Many social networks just ignore the protestations of their users when changes to the layout or privacy settings enrage the masses. But when Twitter decided to change its block feature, the outcry from users was heard, and quickly responded to. The change would keep a user from seeing the activity of a user they had blocked -- but would not keep the blocked user from seeing the activity of the person who had blocked them.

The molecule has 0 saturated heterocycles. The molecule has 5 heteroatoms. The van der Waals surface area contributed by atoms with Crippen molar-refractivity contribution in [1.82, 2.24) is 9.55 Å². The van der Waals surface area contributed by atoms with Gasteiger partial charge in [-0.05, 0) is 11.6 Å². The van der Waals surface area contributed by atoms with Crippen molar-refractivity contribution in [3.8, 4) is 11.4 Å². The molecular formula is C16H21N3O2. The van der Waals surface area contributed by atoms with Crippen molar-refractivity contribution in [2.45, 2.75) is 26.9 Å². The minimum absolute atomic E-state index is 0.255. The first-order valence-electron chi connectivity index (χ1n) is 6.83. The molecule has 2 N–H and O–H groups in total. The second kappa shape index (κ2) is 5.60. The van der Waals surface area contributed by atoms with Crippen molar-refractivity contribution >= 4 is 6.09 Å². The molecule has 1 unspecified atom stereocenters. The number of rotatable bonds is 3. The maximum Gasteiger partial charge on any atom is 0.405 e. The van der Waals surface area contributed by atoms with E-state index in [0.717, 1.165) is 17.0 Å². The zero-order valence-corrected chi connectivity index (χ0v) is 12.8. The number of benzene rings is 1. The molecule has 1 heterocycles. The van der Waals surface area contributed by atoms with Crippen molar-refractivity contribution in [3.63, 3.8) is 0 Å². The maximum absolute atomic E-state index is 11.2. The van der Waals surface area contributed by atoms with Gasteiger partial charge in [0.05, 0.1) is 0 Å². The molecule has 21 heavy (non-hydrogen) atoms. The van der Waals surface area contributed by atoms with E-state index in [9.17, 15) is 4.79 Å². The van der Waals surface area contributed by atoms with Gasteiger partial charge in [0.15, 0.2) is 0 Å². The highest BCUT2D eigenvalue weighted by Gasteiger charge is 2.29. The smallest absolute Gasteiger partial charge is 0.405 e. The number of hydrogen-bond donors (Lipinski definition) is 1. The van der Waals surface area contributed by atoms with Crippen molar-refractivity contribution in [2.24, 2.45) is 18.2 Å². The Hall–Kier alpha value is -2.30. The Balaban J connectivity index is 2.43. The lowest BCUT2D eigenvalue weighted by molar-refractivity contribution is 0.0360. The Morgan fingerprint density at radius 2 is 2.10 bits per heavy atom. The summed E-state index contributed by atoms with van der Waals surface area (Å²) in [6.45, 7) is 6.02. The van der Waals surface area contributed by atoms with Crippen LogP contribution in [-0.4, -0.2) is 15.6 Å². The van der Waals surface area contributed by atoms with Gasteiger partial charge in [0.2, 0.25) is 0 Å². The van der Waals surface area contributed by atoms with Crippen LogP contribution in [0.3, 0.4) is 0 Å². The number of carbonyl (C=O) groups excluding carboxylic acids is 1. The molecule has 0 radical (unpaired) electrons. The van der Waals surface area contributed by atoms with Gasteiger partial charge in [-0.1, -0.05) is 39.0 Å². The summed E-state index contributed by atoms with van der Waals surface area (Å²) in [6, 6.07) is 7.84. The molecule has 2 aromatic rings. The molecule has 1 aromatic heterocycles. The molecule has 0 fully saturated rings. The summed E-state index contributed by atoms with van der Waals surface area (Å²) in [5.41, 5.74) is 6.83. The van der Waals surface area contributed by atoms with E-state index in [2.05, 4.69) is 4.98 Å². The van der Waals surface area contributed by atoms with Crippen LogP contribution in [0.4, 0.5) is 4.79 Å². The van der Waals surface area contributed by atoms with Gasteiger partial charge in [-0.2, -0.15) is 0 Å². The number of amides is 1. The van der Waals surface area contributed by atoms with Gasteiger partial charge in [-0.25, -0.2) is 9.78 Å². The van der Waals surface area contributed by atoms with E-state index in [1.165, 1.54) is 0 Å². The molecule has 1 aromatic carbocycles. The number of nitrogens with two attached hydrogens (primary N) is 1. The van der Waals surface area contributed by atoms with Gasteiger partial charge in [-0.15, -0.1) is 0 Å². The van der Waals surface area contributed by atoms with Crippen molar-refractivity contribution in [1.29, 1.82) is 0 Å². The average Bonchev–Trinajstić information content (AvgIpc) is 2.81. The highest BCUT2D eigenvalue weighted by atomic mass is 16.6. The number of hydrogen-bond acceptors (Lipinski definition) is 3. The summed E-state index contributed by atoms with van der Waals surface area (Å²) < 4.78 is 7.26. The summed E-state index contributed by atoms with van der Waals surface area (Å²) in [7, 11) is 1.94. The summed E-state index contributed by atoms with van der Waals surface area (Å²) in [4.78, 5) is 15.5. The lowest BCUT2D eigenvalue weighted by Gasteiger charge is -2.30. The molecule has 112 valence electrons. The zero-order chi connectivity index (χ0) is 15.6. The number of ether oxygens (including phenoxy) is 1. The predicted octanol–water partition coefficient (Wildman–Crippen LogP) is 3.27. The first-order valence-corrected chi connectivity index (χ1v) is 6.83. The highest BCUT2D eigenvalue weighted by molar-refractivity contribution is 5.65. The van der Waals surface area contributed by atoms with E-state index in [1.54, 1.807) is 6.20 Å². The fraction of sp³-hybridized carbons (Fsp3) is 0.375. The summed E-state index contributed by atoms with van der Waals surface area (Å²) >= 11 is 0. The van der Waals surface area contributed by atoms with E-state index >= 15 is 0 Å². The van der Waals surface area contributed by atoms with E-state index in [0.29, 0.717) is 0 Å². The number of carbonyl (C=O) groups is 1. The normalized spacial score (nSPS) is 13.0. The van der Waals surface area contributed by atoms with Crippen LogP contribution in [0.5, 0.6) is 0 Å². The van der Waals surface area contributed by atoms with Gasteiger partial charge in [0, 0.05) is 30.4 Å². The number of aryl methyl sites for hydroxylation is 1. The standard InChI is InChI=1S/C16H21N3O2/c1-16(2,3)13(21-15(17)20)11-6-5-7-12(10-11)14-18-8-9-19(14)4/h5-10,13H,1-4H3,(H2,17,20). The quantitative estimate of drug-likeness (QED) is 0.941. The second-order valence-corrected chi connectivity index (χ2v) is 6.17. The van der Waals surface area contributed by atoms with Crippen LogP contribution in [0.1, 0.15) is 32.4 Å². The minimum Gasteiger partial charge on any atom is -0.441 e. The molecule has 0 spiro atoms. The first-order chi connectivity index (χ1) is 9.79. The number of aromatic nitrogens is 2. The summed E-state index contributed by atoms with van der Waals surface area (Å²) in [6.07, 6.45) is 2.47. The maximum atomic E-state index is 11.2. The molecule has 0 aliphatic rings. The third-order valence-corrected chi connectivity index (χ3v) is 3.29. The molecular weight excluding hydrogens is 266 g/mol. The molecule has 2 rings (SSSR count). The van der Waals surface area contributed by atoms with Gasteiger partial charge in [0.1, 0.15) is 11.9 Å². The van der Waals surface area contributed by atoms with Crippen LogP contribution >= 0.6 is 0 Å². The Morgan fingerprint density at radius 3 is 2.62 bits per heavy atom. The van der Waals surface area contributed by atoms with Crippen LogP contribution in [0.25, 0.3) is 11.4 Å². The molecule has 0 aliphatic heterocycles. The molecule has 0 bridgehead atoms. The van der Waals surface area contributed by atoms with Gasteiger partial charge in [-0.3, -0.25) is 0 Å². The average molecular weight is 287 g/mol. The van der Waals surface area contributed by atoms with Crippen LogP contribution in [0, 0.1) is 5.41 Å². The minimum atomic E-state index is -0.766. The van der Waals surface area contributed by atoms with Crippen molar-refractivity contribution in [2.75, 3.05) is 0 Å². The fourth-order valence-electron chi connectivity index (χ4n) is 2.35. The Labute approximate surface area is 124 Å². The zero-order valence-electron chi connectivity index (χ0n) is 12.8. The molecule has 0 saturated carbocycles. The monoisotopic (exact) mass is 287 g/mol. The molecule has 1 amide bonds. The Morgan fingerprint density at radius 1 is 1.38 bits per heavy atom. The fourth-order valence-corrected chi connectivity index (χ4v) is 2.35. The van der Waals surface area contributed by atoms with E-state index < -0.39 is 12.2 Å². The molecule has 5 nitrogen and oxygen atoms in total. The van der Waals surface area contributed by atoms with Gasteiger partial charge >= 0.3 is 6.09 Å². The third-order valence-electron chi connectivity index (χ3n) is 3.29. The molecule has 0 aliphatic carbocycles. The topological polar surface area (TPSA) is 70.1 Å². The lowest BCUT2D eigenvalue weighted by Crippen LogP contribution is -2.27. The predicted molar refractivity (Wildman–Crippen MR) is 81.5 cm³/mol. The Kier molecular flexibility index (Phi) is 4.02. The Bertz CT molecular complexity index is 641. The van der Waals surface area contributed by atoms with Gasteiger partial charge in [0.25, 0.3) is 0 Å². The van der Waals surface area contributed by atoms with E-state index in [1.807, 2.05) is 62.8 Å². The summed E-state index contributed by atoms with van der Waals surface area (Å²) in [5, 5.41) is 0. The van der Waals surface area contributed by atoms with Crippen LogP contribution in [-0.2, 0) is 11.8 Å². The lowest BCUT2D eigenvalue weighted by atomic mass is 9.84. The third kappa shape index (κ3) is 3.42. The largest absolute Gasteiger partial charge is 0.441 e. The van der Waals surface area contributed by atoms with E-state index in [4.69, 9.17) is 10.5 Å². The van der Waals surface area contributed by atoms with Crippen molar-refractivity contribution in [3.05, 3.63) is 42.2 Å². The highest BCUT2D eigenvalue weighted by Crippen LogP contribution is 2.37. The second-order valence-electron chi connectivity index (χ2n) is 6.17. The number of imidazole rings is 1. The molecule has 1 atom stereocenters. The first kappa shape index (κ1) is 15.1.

The change was problematic to say the least. According to Yahoo, "Reasoning given by Twitter for the change included mitigating rage of people who learn they are blocked and the reality that public posts at the globally popular one-to-many text messaging service are just that, public." But by the end of the day Twitter had reversed the change, citing user feedback as the source of their decision, apparently based largely on the concerns of those who are afraid of being harassed by stalkers and abusers.